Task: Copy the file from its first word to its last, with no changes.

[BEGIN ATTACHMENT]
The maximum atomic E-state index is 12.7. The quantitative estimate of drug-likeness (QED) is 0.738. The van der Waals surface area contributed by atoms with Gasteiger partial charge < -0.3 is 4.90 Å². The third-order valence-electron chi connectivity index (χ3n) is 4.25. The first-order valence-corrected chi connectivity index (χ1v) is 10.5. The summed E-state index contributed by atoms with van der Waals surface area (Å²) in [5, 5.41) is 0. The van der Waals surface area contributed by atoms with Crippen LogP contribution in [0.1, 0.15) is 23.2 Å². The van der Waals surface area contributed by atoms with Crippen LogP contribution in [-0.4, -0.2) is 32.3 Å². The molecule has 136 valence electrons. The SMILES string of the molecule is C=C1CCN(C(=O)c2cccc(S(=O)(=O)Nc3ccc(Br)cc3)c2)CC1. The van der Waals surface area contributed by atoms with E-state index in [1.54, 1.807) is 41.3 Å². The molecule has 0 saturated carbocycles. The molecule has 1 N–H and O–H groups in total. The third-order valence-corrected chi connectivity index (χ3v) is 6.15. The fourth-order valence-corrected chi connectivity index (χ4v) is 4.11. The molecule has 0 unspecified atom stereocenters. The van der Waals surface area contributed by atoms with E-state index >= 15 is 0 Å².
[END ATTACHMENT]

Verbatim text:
The maximum atomic E-state index is 12.7. The quantitative estimate of drug-likeness (QED) is 0.738. The van der Waals surface area contributed by atoms with Gasteiger partial charge < -0.3 is 4.90 Å². The third-order valence-electron chi connectivity index (χ3n) is 4.25. The first-order valence-corrected chi connectivity index (χ1v) is 10.5. The summed E-state index contributed by atoms with van der Waals surface area (Å²) in [5, 5.41) is 0. The van der Waals surface area contributed by atoms with Crippen LogP contribution in [0.1, 0.15) is 23.2 Å². The van der Waals surface area contributed by atoms with Crippen LogP contribution in [-0.4, -0.2) is 32.3 Å². The molecule has 136 valence electrons. The SMILES string of the molecule is C=C1CCN(C(=O)c2cccc(S(=O)(=O)Nc3ccc(Br)cc3)c2)CC1. The van der Waals surface area contributed by atoms with E-state index in [1.54, 1.807) is 41.3 Å². The molecule has 0 saturated carbocycles. The molecule has 1 N–H and O–H groups in total. The third-order valence-corrected chi connectivity index (χ3v) is 6.15. The fourth-order valence-corrected chi connectivity index (χ4v) is 4.11. The molecule has 0 unspecified atom stereocenters. The van der Waals surface area contributed by atoms with E-state index >= 15 is 0 Å².